This interactive version of the table allows the reader to peruse 176 tropes in detail. For example, the "Magic A is Magic A" trope has a lengthy main entry, a three-sentence analysis ("This trope is one of the primary advantages some media types have [over] others. Anime and manga, literature, and webcomics usually decide how the magic system works before they even start, and move on from there. Live action are usually much worse about this, and end up fumbling and falling into New Powers as the Plot Demands more."), a "laconic" analysis ("Made-up elements behave consistently"), a "playing with" tab which demonstrates different applications of the trope, quotes about the trope, and last but not least, a discussion board

The same exhaustive treatment exists for 175 other tropes, including "Deus ex Machina," "Obstructive Bureaucrat," and "Star-Crossed Lovers." Whatever your favored format(s), The Periodic Table of Storytelling is both a great resource and a window into the rich variety of narratives available to 21st Century storytellers. 

Saturday, April 12, 2014

Great guitar solos, #7: Buckethead meets Bernie Worrell and Les Claypool

Buckethead turns 45 today. 

Though perhaps best known to the general public for his mask and unique headgear, Bucket is an exceptionally versatile musician with sizzling guitar chops.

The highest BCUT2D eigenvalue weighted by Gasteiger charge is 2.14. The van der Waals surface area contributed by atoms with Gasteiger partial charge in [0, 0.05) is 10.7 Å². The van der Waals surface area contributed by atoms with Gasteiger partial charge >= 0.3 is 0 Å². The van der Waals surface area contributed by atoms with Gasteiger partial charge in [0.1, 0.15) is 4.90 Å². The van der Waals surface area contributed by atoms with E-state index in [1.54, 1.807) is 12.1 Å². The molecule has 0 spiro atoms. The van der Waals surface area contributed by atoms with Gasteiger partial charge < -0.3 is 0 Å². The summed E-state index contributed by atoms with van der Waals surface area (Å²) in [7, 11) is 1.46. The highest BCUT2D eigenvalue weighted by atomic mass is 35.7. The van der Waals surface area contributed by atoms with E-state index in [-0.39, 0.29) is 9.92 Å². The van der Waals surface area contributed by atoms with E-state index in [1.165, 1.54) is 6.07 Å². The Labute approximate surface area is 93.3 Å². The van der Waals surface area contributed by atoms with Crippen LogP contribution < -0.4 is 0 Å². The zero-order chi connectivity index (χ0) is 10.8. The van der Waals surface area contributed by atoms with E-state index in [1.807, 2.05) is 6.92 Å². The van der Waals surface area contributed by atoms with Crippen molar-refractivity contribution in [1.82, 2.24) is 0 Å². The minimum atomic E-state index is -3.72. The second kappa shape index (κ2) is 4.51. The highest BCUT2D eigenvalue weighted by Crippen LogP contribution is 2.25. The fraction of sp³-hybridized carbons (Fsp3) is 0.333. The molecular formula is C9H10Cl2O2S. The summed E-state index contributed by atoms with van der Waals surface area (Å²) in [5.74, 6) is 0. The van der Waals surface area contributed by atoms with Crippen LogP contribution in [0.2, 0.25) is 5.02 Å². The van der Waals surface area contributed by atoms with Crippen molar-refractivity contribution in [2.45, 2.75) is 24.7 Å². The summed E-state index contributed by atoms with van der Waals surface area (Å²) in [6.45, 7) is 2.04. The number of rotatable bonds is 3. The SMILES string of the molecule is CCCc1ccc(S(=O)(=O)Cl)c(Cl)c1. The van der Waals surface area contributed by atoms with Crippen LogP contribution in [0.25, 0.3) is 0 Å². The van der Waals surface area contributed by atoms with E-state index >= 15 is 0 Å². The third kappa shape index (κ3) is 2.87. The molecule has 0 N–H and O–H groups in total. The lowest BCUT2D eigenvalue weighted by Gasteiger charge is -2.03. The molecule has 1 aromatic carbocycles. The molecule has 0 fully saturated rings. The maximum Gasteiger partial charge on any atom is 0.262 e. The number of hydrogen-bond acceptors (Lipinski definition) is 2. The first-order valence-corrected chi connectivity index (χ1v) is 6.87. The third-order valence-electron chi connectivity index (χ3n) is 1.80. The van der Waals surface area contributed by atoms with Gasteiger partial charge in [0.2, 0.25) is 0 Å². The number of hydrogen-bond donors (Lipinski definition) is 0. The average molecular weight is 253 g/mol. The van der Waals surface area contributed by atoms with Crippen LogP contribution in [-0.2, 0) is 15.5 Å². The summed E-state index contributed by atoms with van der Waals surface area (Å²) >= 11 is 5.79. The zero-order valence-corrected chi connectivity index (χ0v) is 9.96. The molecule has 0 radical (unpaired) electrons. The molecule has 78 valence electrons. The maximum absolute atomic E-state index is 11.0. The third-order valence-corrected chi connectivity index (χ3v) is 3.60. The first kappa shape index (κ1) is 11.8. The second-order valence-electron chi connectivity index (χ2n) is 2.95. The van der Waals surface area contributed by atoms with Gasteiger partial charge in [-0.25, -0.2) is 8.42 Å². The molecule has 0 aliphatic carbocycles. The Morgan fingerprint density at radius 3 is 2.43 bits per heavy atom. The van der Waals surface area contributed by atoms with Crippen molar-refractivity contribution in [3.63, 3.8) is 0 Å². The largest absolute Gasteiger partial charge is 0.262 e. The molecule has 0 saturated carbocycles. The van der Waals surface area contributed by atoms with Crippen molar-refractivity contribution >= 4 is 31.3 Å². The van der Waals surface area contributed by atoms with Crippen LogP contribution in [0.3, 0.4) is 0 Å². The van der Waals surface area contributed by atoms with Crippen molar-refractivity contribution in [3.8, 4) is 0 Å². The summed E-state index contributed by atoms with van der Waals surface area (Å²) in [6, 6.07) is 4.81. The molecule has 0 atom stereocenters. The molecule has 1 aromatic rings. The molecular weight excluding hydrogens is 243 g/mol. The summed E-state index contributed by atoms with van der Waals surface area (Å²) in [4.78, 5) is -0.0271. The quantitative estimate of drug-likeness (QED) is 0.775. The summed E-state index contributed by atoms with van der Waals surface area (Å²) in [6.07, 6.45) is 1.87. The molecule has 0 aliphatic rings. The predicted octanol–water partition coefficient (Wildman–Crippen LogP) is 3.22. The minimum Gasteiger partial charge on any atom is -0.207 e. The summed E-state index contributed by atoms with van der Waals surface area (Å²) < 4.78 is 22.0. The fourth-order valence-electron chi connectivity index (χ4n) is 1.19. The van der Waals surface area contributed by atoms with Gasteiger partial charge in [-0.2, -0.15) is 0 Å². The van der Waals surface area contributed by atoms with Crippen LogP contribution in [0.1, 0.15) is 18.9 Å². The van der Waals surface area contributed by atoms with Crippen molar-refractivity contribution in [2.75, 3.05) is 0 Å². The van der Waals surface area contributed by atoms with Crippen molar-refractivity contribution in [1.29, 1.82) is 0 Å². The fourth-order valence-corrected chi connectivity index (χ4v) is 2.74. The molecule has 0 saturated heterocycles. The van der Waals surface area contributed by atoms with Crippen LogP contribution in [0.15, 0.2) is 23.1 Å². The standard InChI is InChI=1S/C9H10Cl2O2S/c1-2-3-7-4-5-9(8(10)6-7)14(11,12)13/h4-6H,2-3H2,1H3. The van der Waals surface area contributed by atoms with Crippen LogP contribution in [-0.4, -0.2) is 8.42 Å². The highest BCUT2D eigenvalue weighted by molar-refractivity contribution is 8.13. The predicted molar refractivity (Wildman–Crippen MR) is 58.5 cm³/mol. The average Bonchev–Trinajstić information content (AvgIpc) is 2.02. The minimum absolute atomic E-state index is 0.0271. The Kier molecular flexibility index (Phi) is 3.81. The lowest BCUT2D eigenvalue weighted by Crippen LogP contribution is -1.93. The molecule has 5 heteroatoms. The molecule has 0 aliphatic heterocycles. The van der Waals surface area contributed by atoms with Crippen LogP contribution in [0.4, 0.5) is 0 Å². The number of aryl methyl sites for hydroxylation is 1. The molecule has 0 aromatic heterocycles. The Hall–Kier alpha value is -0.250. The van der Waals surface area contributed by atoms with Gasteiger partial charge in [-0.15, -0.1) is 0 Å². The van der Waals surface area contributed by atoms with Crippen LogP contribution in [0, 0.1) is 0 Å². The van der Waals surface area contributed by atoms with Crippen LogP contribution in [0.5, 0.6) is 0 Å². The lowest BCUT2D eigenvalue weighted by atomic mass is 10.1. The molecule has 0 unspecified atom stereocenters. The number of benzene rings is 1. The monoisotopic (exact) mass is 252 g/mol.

In two decades on the music scene, he has collaborated with Mike Patton (Faith No More), Iggy Pop, and Bootsy Collins, and ably manned the lead guitar post in a Guns 'n' Roses re-boot. He has created a sprawling catalog of experimental solo releases which incorporate multiple genres, from metal to funk to hip-hop to electronica to moody instrumental ballads to jam rock and even hints of new age music. And when the moment is right, Bucket can transform himself into a robotic dancer.

The video below from Bonnaroo features Buckethead in big company:  the fearsome Primus rhythm section (Les Claypool on bass, Brain on drums) and Bernie Worrell, the emeritus keyboardist from Parliament-Funkadelic. Buckethead is capable of dizzyingly fast shred guitar, but here he lays down a molten, blues-based jam over a deep pocket, an example of the heady blend of technique and feeling Buckethead can draw on. In whatever context(s) he chooses to pursue, Buckethead will continue to generate original music and wicked fretboard work for many years to come.